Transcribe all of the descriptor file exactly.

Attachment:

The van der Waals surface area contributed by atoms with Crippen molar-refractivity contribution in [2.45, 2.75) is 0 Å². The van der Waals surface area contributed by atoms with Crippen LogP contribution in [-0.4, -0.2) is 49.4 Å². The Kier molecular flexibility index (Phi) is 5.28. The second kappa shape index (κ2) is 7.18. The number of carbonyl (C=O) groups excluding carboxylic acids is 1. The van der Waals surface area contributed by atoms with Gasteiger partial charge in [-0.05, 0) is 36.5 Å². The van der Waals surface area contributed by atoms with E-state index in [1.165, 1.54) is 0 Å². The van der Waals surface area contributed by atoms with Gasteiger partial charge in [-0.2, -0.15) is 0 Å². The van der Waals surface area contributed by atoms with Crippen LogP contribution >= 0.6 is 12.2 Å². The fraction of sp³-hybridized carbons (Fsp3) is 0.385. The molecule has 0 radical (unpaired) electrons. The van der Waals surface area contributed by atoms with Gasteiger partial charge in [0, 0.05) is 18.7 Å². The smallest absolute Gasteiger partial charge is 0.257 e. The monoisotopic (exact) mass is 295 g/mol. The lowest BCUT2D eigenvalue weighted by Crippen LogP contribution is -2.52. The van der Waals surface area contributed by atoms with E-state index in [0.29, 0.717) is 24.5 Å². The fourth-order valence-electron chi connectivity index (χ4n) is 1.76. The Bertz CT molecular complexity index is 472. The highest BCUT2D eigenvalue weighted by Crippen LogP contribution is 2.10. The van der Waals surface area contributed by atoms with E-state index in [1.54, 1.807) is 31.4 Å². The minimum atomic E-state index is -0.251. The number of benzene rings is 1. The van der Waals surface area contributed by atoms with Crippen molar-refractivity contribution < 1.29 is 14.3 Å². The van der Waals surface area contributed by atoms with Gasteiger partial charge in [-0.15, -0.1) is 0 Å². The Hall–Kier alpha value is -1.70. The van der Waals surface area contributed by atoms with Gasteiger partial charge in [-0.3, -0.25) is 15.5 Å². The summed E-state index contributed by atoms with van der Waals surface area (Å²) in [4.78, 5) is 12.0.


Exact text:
The van der Waals surface area contributed by atoms with Crippen molar-refractivity contribution in [2.45, 2.75) is 0 Å². The van der Waals surface area contributed by atoms with Crippen LogP contribution in [-0.4, -0.2) is 49.4 Å². The Kier molecular flexibility index (Phi) is 5.28. The second kappa shape index (κ2) is 7.18. The number of carbonyl (C=O) groups excluding carboxylic acids is 1. The van der Waals surface area contributed by atoms with Gasteiger partial charge in [-0.05, 0) is 36.5 Å². The van der Waals surface area contributed by atoms with E-state index in [1.165, 1.54) is 0 Å². The van der Waals surface area contributed by atoms with Gasteiger partial charge in [-0.2, -0.15) is 0 Å². The van der Waals surface area contributed by atoms with Crippen LogP contribution >= 0.6 is 12.2 Å². The fraction of sp³-hybridized carbons (Fsp3) is 0.385. The molecule has 0 radical (unpaired) electrons. The van der Waals surface area contributed by atoms with Gasteiger partial charge in [0, 0.05) is 18.7 Å². The smallest absolute Gasteiger partial charge is 0.257 e. The monoisotopic (exact) mass is 295 g/mol. The lowest BCUT2D eigenvalue weighted by Crippen LogP contribution is -2.52. The van der Waals surface area contributed by atoms with E-state index in [0.29, 0.717) is 24.5 Å². The fourth-order valence-electron chi connectivity index (χ4n) is 1.76. The Bertz CT molecular complexity index is 472. The highest BCUT2D eigenvalue weighted by Crippen LogP contribution is 2.10. The van der Waals surface area contributed by atoms with E-state index in [1.54, 1.807) is 31.4 Å². The minimum atomic E-state index is -0.251. The number of benzene rings is 1. The van der Waals surface area contributed by atoms with Crippen molar-refractivity contribution < 1.29 is 14.3 Å². The van der Waals surface area contributed by atoms with Gasteiger partial charge in [-0.15, -0.1) is 0 Å². The Hall–Kier alpha value is -1.70. The van der Waals surface area contributed by atoms with Gasteiger partial charge in [-0.3, -0.25) is 15.5 Å². The summed E-state index contributed by atoms with van der Waals surface area (Å²) in [4.78, 5) is 12.0.